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A Candid Discussion with Ayatollah Abdolhamid Masoumi-Tehrani


Abdolhamid Masoumi Tehrani

Abdolhamid Masoumi-Tehrani is an Iranian Ayatollah based in Tehran, Iran. He is also a calligrapher and painter, who uses his art works to challenge openly Iran’s ruling clergy and power elite to adopt a more tolerant social and political order. A recent calligraphic art work by Ayatollah Masoumi-Tehrani sent shock waves through Iran’s ruling elite and the country’s civil society. His calligraphic work featured a passage from the Kitáb-i-Aqdas (Book of Aqdas) written by the founder of the Bahai faith, Baha’u’llah, in the 19th-century in Iran. According to Ayatollah Masoumi-Tehrani, his work of calligraphy from the Book of Aqdas is “a call for peaceful coexistence among followers of all religions”.

The Bahá’ís are Iran’s largest religious minority with no legal protection because the Iranian constitution does not recognize them as a religious minority. In 2005, four years after the September 11 attacks in the United States, Ayatollah Masoumi-Tehrani presented to the Library of Congress one of his art works that featured calligraphic writings from Psalm in honor of those killed in the attacks. The former archbishop of Canterbury, Lord Rowan Williams of Oystermouth, has called the calligraphy work of Ayatollah Masoumi-Tehrani dedicated to the Bahá’í community “immensely significant”.

Ayatollah Masoumi-Tehrani spoke to Reza Akhlaghi of the Foreign Policy Association about the rights of religious minorities, Iran’s civil rights movement, and why it is important to have peaceful socio-political change in Iran. This discussion was conducted in Persian, then transcribed and translated into English by Reza Akhlaghi.


You recently wrote a calligraphic rendering of a passage from Kitáb-i-Aqdas (Book of Aqdas) and donated it to the Bahá’ís of the world. You’ve also called for equal rights for Iran’s Bahá’í community, who make up the country’s largest religious minority. What you’ve done has jolted Iran’s civil society and the country’s power structure. It also has contributed to renewed debates about the rights of religious minorities in Iran. Please explain how you see the impact of you’ve made.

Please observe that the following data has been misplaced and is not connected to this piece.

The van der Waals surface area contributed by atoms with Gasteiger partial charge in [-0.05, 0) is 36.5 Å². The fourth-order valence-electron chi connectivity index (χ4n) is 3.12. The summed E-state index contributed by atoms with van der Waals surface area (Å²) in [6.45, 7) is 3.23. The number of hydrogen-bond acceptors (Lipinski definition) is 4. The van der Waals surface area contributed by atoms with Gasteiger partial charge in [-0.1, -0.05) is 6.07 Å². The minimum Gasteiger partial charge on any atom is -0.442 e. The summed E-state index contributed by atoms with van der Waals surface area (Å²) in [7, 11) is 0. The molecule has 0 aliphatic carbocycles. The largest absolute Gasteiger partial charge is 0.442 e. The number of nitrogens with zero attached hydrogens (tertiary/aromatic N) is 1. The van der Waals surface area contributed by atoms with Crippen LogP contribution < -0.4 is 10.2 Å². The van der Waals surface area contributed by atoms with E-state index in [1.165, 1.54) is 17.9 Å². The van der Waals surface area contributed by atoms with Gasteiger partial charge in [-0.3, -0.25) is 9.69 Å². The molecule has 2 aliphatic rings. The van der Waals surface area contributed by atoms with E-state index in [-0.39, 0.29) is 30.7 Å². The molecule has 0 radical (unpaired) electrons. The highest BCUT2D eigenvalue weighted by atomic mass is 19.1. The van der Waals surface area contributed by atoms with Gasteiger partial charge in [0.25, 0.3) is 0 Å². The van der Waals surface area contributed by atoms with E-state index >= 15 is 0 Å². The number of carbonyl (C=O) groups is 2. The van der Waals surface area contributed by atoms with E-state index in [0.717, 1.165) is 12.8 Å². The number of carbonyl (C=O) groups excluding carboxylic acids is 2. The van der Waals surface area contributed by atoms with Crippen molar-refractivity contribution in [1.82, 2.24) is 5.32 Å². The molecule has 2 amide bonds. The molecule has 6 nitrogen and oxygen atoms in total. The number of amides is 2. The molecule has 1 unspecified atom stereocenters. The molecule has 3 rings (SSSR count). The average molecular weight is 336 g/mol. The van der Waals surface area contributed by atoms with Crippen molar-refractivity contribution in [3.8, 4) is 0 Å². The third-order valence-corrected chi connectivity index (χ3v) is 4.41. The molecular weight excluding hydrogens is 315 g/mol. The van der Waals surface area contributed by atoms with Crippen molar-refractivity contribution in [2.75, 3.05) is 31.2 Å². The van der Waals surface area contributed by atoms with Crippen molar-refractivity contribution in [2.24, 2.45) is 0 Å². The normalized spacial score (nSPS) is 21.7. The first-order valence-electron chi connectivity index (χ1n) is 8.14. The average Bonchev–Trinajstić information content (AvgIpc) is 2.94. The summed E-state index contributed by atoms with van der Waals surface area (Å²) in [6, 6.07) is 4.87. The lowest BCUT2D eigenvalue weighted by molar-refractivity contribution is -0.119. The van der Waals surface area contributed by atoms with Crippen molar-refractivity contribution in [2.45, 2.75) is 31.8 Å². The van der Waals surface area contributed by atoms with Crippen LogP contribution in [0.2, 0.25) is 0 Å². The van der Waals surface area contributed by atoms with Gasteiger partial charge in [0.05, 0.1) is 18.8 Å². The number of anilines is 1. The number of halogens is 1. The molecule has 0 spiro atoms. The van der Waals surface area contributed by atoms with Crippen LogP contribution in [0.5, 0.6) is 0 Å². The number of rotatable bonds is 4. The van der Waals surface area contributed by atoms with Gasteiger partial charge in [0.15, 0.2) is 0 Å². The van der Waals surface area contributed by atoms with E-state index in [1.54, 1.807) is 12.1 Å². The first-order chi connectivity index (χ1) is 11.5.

From this point I can only see positive impact. The way I see it, it has opened new debates in our society including among our religious class. I live in a religious neighborhood, where, as a result of what I’ve done, people have felt more comfortable talking about religious minorities and their civil rights. And I think in long-term, it will have its impact felt more visibly. This is just the start in our civil rights movement. The important thing is for such actions to take place.

The general public welcomes such moves, but not those who, in one way or another, are connected to a political faction in the government because they have vested interests in the status quo. In Iran, as you know, we call such connected people ahleh bond-baazi, people who are part of a band, or faction. I firmly believe that we will see the impact of what I’ve done and similar acts on these people, but at a slower pace.

What kind of reaction have you seen from the Iranian clergy and the country’s power elite?

I have not seen a negative reaction coming from the traditional religious class, who happen to be mostly unhappy with the country’s current political environment. For example, Ayatollah Seyyed Hussein Ismail Al-Sadr in Najaf, Iraq, is a grand ayatollah and the most prominent Shiite cleric after Ayatollah Sistani. He has talked about the Bahá’í community very transparently. He has called for Muslims to treat the Bahá’ís the same way as others.

However, the religious leaders in Iran, for obvious reasons, do not express their mind as openly as those outside of the country, but the same clerics in Iran have shown privately their tacit support for equal treatment of the Bahá’ís. However, there are senior clerics in the government who have complained about what I’ve done and called it a step too far. The likes of Ayatollah Sanei and Makarem Shirazi, whom I personally know and have respect for,  directly and indirectly told me that presenting the gift was a step too far, but they think defending the rights of the Bahá’ís is something that deserves support.